In August, Laura Thomas, deputy state director for the Drug Policy Alliance, stated Ting’s bill is “an exciting breakthrough.”

“Pharmacy syringe access is a proven and cost-effective way to save lives by reducing the spread of HIV and hepatitis,” Thomas said. “It has taken years of advocacy to receive such strong support for sterile syringe access inside the state Capitol.”

— Seth Hemmelgarn, September 16, 2014 @ 11:03 am PST
Filed under: Uncategorized

EQCA endorses Kaplan for Oakland mayor

Equality California announced late Friday afternoon that it has endorsed out Oakland City Councilwoman Rebecca Kaplan in the race for Oakland mayor.

Oakland mayoral candidate Rebecca Kaplan (Photo: Jane Philomen Cleland)

Oakland mayoral candidate Rebecca Kaplan (Photo: Jane Philomen Cleland)

The news comes days after a poll showed Kaplan first in the 15-candidate field, leading incumbent Mayor Jean Quan by 22 percent.

EQCA described Kaplan as a “strong, well-qualified” candidate in a news release, which also included endorsements for other local races throughout the state.

“These are strong, well-qualified candidates, and they’re also all proud members of California’s LGBT community. Not only is it vital to have LGBT voices represented at all levels of government, but local races are often an important stepping stone for higher office,” said Rick Zbur, EQCA executive director. “Helping grow the bench of LGBT elected officials is important to the mission of Equality California, and we’re proud to endorse these six candidates.”

Kaplan, 43, has been a prominent LGBT voice in Oakland for more than a decade.

“Her leadership on issues ranging from LGBT youth funding to the relaunch of Oakland Pride illustrate her deep understanding of and commitment to the needs and priorities of the local LGBT community,” the EQCA release said. If elected, she would be Oakland’s first openly LGBT mayor.

Kaplan’s campaign said it was “thrilled” with the news.

“We’re thrilled and honored to have the support of an organization that’s been such a strong leader on social justice and equality for all,” Kaplan campaign manager Jason Overman told the Bay Area Reporter in an email.

“Every day, we gain new momentum,” he added. “This week, the first poll released since we entered the mayor’s race shows Councilmember Kaplan with a commanding 22-point lead.”

Overman added that Kaplan has also been endorsed by the Harvey Milk LGBT Democratic Club, and the national Gay and Lesbian Victory Fund.

In addition to Kaplan, EQCA endorsed Sheila Kuehl for Los Angeles County supervisor, Jeffrey Prang for Los Angeles County assessor, James Williamson for Palm Springs School Board, David Robert “DR” Heywood for Anaheim City School Board, and Scott Houston for West Basin Municipal Water District.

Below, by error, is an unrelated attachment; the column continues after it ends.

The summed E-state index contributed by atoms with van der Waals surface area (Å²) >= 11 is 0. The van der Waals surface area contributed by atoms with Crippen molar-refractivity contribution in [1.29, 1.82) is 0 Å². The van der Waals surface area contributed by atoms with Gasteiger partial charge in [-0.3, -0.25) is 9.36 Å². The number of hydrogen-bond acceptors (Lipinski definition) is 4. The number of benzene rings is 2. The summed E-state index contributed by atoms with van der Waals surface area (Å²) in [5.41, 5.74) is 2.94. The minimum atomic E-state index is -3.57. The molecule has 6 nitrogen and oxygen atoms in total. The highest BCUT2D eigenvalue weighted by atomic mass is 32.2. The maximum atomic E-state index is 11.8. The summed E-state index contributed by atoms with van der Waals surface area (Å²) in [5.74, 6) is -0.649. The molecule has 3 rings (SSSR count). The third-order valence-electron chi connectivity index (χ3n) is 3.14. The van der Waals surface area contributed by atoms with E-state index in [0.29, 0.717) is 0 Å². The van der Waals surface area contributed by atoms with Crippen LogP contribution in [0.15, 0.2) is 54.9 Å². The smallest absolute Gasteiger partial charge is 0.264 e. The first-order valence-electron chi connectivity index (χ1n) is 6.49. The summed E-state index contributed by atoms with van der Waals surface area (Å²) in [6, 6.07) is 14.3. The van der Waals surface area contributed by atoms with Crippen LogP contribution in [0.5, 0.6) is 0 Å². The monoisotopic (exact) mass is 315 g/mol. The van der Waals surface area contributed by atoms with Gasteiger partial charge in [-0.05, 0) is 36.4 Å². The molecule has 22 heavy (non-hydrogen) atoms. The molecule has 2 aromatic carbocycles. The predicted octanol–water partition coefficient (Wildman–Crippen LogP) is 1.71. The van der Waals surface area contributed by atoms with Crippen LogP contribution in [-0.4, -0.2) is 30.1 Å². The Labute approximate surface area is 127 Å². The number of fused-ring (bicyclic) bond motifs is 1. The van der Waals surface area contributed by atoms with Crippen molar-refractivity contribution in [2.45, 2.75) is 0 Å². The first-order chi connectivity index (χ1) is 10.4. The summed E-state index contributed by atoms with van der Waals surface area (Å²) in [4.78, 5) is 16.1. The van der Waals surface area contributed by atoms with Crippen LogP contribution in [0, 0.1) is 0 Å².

Kuehl, who has also endorsed Kaplan, is a former state senator and made history as the first LGBT person elected to the Legislature when she served in the Assembly. Williamson is the partner of former EQCA leader Geoff Kors and is making his first bid for public office.

— Cynthia Laird, September 12, 2014 @ 7:46 pm PST
Filed under: Uncategorized

Lesbian SF attorney, nonprofit head receives Stonewall honor

NCLR Executive Director Kate Kendell (Photo: Jane Philomen Cleland)

NCLR Executive Director Kate Kendell (Photo: Jane Philomen Cleland)

The attorney who heads the San Francisco-based National Center for Lesbian Rights has been named as a recipient of the American Bar Association’s third annual Stonewall Award.

Kate Kendell, an out lesbian, is one of three longtime activists who will be honored at the ABA’s meeting in Houston in February 2015. The association’s Commission on Sexual Orientation and Gender Identity selected Kendell for the award, which was announced Thursday, September 11.

“It is very humbling to receive a recognition for work that you feel so privileged to be doing and that is the case here for me,” Kendell said in an email to the Bay Area Reporter. “I am moved and honored to be a recipient of the Stonewall Award from the American Bar Association and I follow in the footsteps of many of my heroes and colleagues who have been past recipients of the award. … It is my life’s joy to do work at NCLR on behalf of the LGBT community and I feel enormously grateful every day that this is my life.”

Among other recent cases, NCLR has helped represent same-sex couples working to overturn Idaho’s same-sex marriage ban. A 9th U.S. Circuit Court of Appeals panel heard oral arguments in the couples’ lawsuit Monday, September 8, with judges seeming puzzled as to why the couples shouldn’t be allowed to marry.

In a news release Thursday, the ABA said, “In addition to being at the forefront of litigation moving forward marriage equality, Kendell has developed key arguments and strategies advancing LGBT family law, including securing spousal rights for a same-sex partner in a wrongful death action and adoption rights for LGBT parents in dozens of states.”

Kendell served as the first staff attorney for the American Civil Liberties Union in Utah before becoming NCLR’s legal director in 1994. In its announcement, the ABA said, “Through her leadership, today [NCLR] has a staff of 24 and a budget of $5 million.”

Representative Brian K. Sims, the first out LGBT member of Pennsylvania’s General Assembly, and Lise M. Iwon, the first out lesbian president of the Rhode Island Bar Association, are the other two Stonewall honorees named Thursday.

The honor “recognizes lawyers who have considerably advanced [LGBTs] in the legal profession and successfully championed LGBT legal causes,” the ABA said.

The award is named for New York City’s Stonewall Inn, the gay bar where patrons rioted against police in June 1969 and played a key role in the modern LGBT rights movement.

Kendell said she’s “honored to share” the recognition Sims and Iwon, who have “made my job easier through their work and commitment.”

— Seth Hemmelgarn, September 11, 2014 @ 3:46 pm PST
Filed under: Uncategorized